Editorial: Calling for equality in local government

Posted 9/4/20

Government works best when it is open and consistent, almost machine-like in its approach to people and situations. A small-town government like Barrington’s absolutely must have personality …

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Editorial: Calling for equality in local government

Posted

Government works best when it is open and consistent, almost machine-like in its approach to people and situations. A small-town government like Barrington’s absolutely must have personality — those quirks can sometimes embody the charm of living in a small community — but for the most part, local government should apply judgements and processes equally to all citizens.

Too often, Barrington does not.

Consider what it takes to place an item on the agenda for a Barrington Town Council meeting. Not long ago, a large group of residents tried multiple times to get a spot on a council agenda to talk about how and why the town was ramping up tax bills on hundreds of properties without fair explanation or legal basis.

The town literally extracted hundreds of thousands of dollars of personal wealth from approximately 4,000 Barrington property owners in a failed, one-year experiment in creative tax assessment policy — and the town council refused to even talk to them. The best they could do was speak during a public comment forum, and then sit back down as the council ignored them and moved on to other business.

But that’s not the case for all residents. Earlier this summer, a single resident wrote a single email to the town manager. She had seen something on social media about a monument to slaves in Barrington. She had never seen the monument and did not know where it was.

Yet within four hours of hitting “Send,” Council President Michael Carroll was offering his opinions on the topic, and it was scheduled on the next council agenda. Then followed a lengthy council dialogue about the monument and what to do about it, ultimately leading to multiple volunteer boards being engaged for their perspective and input. The resident was never even asked to speak directly to the council; a three-paragraph email was enough to engage half the government.

Similarly, a new group of very engaged citizens have formed under the banner of Barrington Collective for Equity and Inclusion to lobby for changes here in town. Among other things, they want town and school leaders to actively work to find qualified minority candidates for municipal and school positions.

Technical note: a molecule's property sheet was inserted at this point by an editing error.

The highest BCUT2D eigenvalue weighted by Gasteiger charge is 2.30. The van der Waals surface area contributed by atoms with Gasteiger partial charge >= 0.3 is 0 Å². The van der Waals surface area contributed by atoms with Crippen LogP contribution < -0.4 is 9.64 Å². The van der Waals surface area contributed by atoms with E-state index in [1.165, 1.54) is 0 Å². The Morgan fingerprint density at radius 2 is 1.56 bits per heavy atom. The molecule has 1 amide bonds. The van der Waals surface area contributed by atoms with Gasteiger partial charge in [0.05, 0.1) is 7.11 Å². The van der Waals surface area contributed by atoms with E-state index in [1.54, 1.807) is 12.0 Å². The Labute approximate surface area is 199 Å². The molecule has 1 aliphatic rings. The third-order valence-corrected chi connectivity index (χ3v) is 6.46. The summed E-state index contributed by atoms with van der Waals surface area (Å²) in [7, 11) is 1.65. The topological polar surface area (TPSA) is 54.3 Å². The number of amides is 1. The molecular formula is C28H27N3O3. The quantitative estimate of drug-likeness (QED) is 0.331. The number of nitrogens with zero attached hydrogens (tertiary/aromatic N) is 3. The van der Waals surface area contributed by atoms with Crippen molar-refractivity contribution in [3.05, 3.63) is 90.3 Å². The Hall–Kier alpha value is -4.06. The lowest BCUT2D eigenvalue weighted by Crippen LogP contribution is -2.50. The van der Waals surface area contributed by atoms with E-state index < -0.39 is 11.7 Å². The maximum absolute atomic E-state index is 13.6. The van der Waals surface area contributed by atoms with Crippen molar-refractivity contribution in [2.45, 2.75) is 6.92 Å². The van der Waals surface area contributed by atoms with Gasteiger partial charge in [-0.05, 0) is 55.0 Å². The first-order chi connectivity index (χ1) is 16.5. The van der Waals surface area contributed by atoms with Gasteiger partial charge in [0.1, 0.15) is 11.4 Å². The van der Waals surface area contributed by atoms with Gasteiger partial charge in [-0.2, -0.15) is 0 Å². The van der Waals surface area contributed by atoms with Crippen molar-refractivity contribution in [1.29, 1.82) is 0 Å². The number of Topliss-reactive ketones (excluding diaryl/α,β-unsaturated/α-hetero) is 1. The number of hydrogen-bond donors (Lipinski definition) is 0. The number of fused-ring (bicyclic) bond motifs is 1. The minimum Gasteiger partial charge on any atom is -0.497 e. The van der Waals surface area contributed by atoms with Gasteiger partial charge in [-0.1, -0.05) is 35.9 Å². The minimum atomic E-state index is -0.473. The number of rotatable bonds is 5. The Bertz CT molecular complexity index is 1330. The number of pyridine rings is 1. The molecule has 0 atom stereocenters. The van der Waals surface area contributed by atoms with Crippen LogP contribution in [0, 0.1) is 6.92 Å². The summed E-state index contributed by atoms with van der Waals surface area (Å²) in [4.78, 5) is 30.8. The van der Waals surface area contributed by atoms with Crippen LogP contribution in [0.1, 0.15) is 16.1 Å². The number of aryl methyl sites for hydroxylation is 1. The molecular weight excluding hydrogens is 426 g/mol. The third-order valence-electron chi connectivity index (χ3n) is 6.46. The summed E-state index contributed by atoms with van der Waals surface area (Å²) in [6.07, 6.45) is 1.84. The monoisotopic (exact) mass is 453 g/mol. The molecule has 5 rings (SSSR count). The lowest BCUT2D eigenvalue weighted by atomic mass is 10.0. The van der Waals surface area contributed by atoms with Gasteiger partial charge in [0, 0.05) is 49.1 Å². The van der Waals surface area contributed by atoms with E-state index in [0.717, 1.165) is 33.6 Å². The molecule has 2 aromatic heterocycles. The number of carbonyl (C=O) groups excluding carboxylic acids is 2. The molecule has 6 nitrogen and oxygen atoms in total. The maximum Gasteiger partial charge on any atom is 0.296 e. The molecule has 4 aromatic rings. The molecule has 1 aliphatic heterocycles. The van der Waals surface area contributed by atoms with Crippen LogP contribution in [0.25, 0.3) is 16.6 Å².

The group’s mission is laudable, and bravo for community volunteers who put words into action, but the process is striking. This group not only made it onto the agenda, they have an entire special meeting devoted to their platform and cause.

Then there’s the matter of flying flags above Barrington’s majestic Town Hall. A few months ago, a councilor and others requested town permission to fly a Pride flag in the month of June. There was dialogue, an open discussion and a unanimous vote from the council, followed by both a ceremony and some public opposition. Barrington veterans made it clear they resent any “political” flag being flown on that pole, other than the red, white and blue of the United State of America.

Last week, Town Manager Jim Cunha alone decided the Black Lives Matter flag should be flown above Town Hall. So up it went. No meeting, no notice, no discussion, no councilors.

Many will applaud the decision and celebrate its place above Town Hall. In this climate of heightened awareness regarding racial injustices and inequality, they should.

Yet they should also question a government that applies its authority without consistency or equality. Some get favor. Some do not. Some follow a process. Some do not.

It seems Barrington leaders could do more to treat all citizens equally.

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Meet our staff
Jim McGaw

A lifelong Portsmouth resident, Jim graduated from Portsmouth High School in 1982 and earned a journalism degree from the University of Rhode Island in 1986. He's worked two different stints at East Bay Newspapers, for a total of 18 years with the company so far. When not running all over town bringing you the news from Portsmouth, Jim listens to lots and lots and lots of music, watches obscure silent films from the '20s and usually has three books going at once. He also loves to cook crazy New Orleans dishes for his wife of 25 years, Michelle, and their two sons, Jake and Max.